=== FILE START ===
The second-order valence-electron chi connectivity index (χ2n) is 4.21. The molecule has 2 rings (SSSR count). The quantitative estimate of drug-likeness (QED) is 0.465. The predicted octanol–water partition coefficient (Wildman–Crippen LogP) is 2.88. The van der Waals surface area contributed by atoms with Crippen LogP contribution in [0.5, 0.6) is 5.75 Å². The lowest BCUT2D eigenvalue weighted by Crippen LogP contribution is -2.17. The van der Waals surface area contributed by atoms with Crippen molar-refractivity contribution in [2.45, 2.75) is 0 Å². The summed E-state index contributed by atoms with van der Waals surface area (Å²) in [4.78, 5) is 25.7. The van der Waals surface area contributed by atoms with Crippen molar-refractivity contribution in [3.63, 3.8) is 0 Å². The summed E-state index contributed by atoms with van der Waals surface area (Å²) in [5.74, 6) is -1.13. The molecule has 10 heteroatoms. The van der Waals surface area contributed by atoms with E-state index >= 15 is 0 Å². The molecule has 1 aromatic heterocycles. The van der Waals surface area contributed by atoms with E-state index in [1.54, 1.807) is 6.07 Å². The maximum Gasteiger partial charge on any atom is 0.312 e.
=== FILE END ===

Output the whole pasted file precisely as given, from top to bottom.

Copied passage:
The second-order valence-electron chi connectivity index (χ2n) is 4.21. The molecule has 2 rings (SSSR count). The quantitative estimate of drug-likeness (QED) is 0.465. The predicted octanol–water partition coefficient (Wildman–Crippen LogP) is 2.88. The van der Waals surface area contributed by atoms with Crippen LogP contribution in [0.5, 0.6) is 5.75 Å². The lowest BCUT2D eigenvalue weighted by Crippen LogP contribution is -2.17. The van der Waals surface area contributed by atoms with Crippen molar-refractivity contribution in [2.45, 2.75) is 0 Å². The summed E-state index contributed by atoms with van der Waals surface area (Å²) in [4.78, 5) is 25.7. The van der Waals surface area contributed by atoms with Crippen molar-refractivity contribution in [3.63, 3.8) is 0 Å². The summed E-state index contributed by atoms with van der Waals surface area (Å²) in [5.74, 6) is -1.13. The molecule has 10 heteroatoms. The van der Waals surface area contributed by atoms with E-state index >= 15 is 0 Å². The molecule has 1 aromatic heterocycles. The van der Waals surface area contributed by atoms with E-state index in [1.54, 1.807) is 6.07 Å². The maximum Gasteiger partial charge on any atom is 0.312 e.